For the sidewalk budget, the department is looking for $359,700 this year, up from $334,700 last year. With these funds, the department plans to replace or repair half of the city’s sidewalks, as needed, during the upcoming year, O'Meara said.
As for alley maintenance, engineering is requesting $25,000, up from $20,004 in 2010-11. At this level of funding, O’Meara said there is just enough money to repair trouble spots throughout the city. If the city wishes to completely repair or replace an alley, O’Meara said direction from the commission would be required.
Director Lauren Wood presented her department’s plans for 2011-12, asking for a $330,040 budget in the upcoming year, down from $337,419 last year.
Wood said the department has saved money by eliminating 12 positions during the past five years and is anticipating eliminating eight more during the upcoming year.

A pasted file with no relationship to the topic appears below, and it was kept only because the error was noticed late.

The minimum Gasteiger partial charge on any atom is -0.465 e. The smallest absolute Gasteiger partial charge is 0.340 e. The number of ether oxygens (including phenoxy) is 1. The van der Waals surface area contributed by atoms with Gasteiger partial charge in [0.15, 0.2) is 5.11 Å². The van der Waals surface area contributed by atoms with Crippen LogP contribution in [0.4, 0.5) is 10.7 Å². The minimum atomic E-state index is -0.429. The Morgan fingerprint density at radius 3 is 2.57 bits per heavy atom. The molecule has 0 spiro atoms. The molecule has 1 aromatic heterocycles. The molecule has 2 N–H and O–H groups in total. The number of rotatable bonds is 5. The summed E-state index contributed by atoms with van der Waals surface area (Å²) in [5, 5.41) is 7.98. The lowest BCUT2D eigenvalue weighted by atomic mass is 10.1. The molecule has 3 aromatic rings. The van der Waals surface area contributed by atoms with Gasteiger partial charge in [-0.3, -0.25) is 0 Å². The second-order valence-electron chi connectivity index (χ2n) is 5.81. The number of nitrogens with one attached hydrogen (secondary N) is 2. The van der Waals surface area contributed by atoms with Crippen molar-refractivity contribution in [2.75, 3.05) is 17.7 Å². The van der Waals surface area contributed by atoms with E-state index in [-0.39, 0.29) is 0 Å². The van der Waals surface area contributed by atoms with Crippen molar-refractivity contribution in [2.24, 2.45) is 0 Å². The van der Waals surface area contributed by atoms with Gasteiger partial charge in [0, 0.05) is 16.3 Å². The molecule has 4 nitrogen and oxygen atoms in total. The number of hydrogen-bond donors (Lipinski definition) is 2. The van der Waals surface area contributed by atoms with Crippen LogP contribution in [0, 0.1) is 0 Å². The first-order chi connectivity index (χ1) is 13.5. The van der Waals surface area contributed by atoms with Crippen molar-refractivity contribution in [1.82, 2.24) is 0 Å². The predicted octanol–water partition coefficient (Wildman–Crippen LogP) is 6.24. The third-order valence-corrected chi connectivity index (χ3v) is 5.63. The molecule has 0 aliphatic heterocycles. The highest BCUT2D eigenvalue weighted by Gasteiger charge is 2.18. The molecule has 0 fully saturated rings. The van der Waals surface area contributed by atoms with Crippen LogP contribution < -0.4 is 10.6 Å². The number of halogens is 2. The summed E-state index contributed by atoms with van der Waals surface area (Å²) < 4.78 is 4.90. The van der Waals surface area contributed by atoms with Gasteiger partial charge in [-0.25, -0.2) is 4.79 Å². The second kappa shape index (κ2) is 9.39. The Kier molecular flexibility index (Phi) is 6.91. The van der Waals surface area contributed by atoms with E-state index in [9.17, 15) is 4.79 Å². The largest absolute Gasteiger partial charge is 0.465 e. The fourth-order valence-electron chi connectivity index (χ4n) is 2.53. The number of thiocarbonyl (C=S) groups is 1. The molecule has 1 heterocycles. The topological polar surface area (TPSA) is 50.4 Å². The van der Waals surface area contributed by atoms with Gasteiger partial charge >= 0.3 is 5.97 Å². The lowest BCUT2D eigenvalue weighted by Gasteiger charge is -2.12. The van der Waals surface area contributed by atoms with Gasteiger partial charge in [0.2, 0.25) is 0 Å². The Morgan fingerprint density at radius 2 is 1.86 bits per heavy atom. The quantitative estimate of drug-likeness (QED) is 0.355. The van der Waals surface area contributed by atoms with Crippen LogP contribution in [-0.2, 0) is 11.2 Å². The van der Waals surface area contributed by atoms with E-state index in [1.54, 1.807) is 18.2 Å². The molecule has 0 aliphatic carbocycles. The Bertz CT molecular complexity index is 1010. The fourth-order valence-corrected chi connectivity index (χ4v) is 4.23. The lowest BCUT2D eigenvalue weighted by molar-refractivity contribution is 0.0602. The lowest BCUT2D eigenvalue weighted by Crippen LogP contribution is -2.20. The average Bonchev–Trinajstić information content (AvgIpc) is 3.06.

Other budget items for the upcoming year include (compared with 2010-11 figures):
- Property maintenance: $797,040 (up from $788,420)
- Weed/snow enforcement: $44,410 (up from $42,480)
- Ice sports arena: $656,150 (down from $751,590)
- Community activities: $260,740 (down from $271,050)
- Parks and Recreation: $1.04 million (down from $1.09 million)
10:55 a.m.: Public Safety
Police Chief Don Studt presented the ’s 2011-12 budget, which requests $5.97 million, down from $5.95 million in 2010-11.